Displacement and tilt(8)
X 0.00 Y 32.00 Z 53.89
α 0.00 β 0.00 γ 6.75

EXAMPLE 3

Surface Radius of Surface Displacement Refractive Abbe's
No. curvature separation and tilt index No.
Object −1000.00
plane
1 ∞ (Pupil )
2 ASS{circle around (1)} (1) 1.5254 56.2
3 FFS{circle around (1)} (RE) (2) 1.5254 56.2
4 ASS{circle around (1)} (RE) (1) 1.5254 56.2
5 FFS{circle around (2)} (3)
6 FFS{circle around (3)} (4) 1.5254 56.2
7 FFS{circle around (4)} (RE) (5) 1.5254 56.2
8 FFS{circle around (5)} (RE) (6) 1.5254 56.2
9 FFS{circle around (6)} (7)
Image (8)
plane
ASS{circle around (1)}
R −58.97
K  0.0000
A  5.2572 10−6
B −1.9962 10−9
FFS{circle around (1)}
C4 −1.0795 10−2 C5 −1.9793 10−4 C6 −1.1386 10−2
C7 −9.8893 10−8 C8  2.0792 10−5 C9  2.2740 10−6
C10  6.9947 10−5 C11  1.6225 10−6 C12  9.1673 10−7
C13  6.5751 10−7 C14  4.3831 10−7 C15 −1.2319 10−5
FFS{circle around (2)}
C4  9.2430 10−3 C5  8.6207 10−3 C6  2.5468 10−2
C7 −1.6903 10−3 C8 −1.1955 10−3 C9 −1.3318 10−3
C10 −4.0702 10−4 C11  1.7377 10−4 C13  2.6667 10−4
C15 −4.8305 10−5
FFS{circle around (3)}
C4 −1.0646 10−2 C5  1.0203 10−2 C6 −6.2493 10−2
C7  9.7944 10−4 C8 −1.8740 10−3 C9  9.3002 10−4
C10 −7.5543 10−5 C11 −2.7259 10−4 C12  5.4393 10−5
C13 −2.2931 10−4 C14  1.9495 10−5 C15  7.5278 10−5
FFS{circle around (4)}
C4  8.9222 10−3 C5  2.0223 10−4 C6  7.2938 10−3
C7 −8.8906 10−5 C8 −1.0370 10−5 C9 −3.5575 10−5
C10 −6.4679 10−6 C11 −1.3894 10−5 C12 −2.9463 10−6
C13 −8.6154 10−6 C14  7.7833 10−7 C15 −6.3945 10−6
FFS{circle around (5)}
C4 −1.2726 10−2 C5 −7.0428 10−4 C5 −1.1654 10−2
C7  5.8167 10−6 C8 −2.0360 10−4 C9  1.8004 10−5
C10 −2.1400 10−4 C11 −5.0573 10−6 C12  4.3890 10−6
C13 −4.1900 10−6 C14  3.5462 10−6 C15 −5.1992 10−8
FFS{circle around (6)}
C4 −5.3381 10−2 C5 −3.2665 10−2 C11 −2.2857 10−5
C13  3.7762 10−5 C15 −3.3237 10−5
Displacement and tilt(1)
X 0.91 Y 8.31 Z 28.00
α 13.35 β 1.20 γ 0.00
Displacement and tilt(2)
X −0.10 Y 0.28 Z 37.21
α −19.51 β 2.89 γ 0.00
Displacement and tilt(3)
X 1.48 Y 17.59 Z 31.81
α 73.36 β −3.17 γ 0.00
Displacement and tilt(4)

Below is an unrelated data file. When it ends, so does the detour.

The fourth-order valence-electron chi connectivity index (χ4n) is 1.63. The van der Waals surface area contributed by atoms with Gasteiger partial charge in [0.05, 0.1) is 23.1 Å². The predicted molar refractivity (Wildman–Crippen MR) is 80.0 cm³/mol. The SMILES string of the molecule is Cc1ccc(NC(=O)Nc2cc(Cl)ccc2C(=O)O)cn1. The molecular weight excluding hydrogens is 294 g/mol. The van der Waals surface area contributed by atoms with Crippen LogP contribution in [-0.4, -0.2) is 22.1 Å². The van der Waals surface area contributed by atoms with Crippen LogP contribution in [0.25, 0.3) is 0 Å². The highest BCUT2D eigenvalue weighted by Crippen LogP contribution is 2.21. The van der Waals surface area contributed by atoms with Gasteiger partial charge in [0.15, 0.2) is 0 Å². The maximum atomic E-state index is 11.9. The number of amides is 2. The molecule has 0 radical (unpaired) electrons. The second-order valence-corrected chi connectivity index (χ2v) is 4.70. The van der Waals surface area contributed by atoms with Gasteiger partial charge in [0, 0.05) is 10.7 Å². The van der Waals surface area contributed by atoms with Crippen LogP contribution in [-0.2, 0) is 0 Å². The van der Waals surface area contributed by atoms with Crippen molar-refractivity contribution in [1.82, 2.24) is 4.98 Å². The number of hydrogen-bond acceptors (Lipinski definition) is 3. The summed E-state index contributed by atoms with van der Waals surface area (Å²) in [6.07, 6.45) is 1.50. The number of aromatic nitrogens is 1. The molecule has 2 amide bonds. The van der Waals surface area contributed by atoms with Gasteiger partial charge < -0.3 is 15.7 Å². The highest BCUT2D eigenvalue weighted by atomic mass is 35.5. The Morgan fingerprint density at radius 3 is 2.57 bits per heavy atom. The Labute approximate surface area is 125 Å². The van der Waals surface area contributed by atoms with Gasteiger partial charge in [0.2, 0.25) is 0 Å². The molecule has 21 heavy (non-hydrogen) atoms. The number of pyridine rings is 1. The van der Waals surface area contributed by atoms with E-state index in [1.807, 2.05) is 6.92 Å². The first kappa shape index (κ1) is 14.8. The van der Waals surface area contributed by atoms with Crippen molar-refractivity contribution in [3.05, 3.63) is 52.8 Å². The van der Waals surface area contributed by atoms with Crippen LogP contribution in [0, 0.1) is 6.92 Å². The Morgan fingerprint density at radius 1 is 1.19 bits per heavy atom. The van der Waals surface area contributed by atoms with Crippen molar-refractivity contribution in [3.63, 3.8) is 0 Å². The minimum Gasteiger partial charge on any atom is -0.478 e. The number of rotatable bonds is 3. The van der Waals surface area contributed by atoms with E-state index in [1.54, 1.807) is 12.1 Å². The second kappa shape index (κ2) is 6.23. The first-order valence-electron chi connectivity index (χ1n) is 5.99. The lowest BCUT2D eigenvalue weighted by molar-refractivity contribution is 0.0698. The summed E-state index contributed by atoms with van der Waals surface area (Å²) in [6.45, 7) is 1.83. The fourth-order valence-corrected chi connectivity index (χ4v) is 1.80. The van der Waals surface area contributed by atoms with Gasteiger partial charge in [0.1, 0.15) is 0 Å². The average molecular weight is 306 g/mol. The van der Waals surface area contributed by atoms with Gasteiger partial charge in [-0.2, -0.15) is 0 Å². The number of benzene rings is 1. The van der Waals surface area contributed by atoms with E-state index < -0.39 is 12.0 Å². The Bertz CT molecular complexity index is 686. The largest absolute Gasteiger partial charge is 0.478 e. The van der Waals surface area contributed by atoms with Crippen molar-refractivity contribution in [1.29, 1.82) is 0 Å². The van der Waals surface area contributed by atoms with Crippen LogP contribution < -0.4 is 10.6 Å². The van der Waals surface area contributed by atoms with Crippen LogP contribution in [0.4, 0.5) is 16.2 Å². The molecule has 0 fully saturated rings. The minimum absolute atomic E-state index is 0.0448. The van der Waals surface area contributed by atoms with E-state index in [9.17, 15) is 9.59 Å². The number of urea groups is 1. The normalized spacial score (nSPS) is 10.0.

X 1.51 Y 18.05 Z 32.02
α −116.54 β 0.28 γ 0.00
Displacement and tilt(5)
X 2.61 Y 42.81 Z 43.97
α −134.82 β −1.30 γ 0.00
Displacement and tilt(6)
X 4.65 Y 32.00 Z 21.86
α −166.92 β −6.86 γ 0.00
Displacement and tilt(7)
X 0.00 Y 32.00 Z 49.10
α 0.00 β 0.00 γ 0.00
Displacement and tilt(8)
X 0.00 Y 32.00 Z 51.02
α 0.00 β 0.00 γ 3.63

EXAMPLE 4

Surface Radius of Surface Displacement Refractive Abbe's
No. curvature separation and tilt index No.
Object −1000.00
plane
1 ∞ (Pupil )
2 ASS{circle around (1)} (1) 1.5254 56.2
3 FFS{circle around (1)} (RE) (2) 1.5254 56.2
4 ASS{circle around (1)} (RE) (1) 1.5254 56.2
5 FFS{circle around (2)} (3) 1.5254 56.2
6 FFS{circle around (3)} (4) 1.5254 56.2
7 FFS{circle around (4)} (RE) (5) 1.5254 56.2
8 FFS{circle around (5)} (RE) (6) 1.5254 56.2
9 FFS{circle around (6)} (7)
Image (8)
plane
ASS{circle around (1)}
R −500.17
K   0.0000
A 9.3084 10−8
B 1.3474 10−10
FFS{circle around (1)}
C4 −1.3536 10−2 C5  4.6245 10−4 C6 −6.9775 10−3
C7 −8.1273 10−6 C8 −4.7814 10−5 C9  4.6444 10−6
C10  3.1046 10−6 C11 −7.1780 10−7 C12  3.2765 10−7
C13 −4.3489 10−6 C14  3.8364 10−7 C15 −9.2727 10−7
FFS{circle around (2)}
C4  1.4969 10−2 C5  1.2737 10−3 C6  4.6242 10−3
C7 −1.2361 10−5 C8 −9.2734 10−5 C9 −8.8410 10−5
C10 −1.1997 10−4 C11  2.3360 10−6 C12 −5.4093 10−7
C13  1.4143 10−6 C14 −2.4653 10−7 C16 −1.3866 10−6
FFS{circle around (3)}
C4  1.7065 10−4 C5  3.1088 10−4 C6 −1.4618 10−2
C7  3.3778 10−6 C6 −1.2578 10−4 C9 −3.0329 10−5
C10 −1.3247 10−4 C11  4.9175 10−7 C12  7.3701 10−7
C13  1.3224 10−5 C14  1.8453 10−6 C15  1.5465 10−6
FFS{circle around (4)}
C4 −4.8208 10−3 C6 −3.8445 10−2 C11 −1.8202 10−4
C13  1.2546 10−3 C15  1.3986 10−3
Displacement and tilt(1)
X 1.92 Y 12.51 Z 29.98
α 7.01 β 2.86 γ 0.00
Displacement and tilt(2)
X −0.16 Y 0.30 Z 40.12
α −24.06 β 4.75 γ 0.00
Displacement and tilt(3)
X 4.35 Y 41.23 Z 44.10
α −133.93 β 0.85 γ 0.00
Displacement and tilt(4)
X 5.28 Y 32.00 Z 27.00
α −165.71 β 6.84 γ 0.00
Displacement and tilt(5)
X 0.00 Y 32.00 Z 50.52
α 0.00 β 0.00 γ 0.00
Displacement and tilt(6)
X 0.00 Y 32.00 Z 53.60
α 0.00 β 0.00 γ 2.39

EXAMPLE 5

Surface Radius of Surface Displacement Refractive Abbe's
No. curvature separation and tilt index No.
Object −1000.00
plane
1 ∞ (Pupil )
2 ASS{circle around (1)} (1) 1.5254 56.2
3 FFS{circle around (1)} (RE) (2) 1.5254 56.2
4 ASS{circle around (1)} (RE) (1) 1.5254 56.2
5 FFS{circle around (2)}(RE) (3)
6 FFS{circle around (3)}(RE) (4)
7 FFS{circle around (4)} (5)
Image (6)
plane
ASS{circle around (1)}
R −96.38
K  0.0000
A −5.3714 10−6
B  4.3672 10−9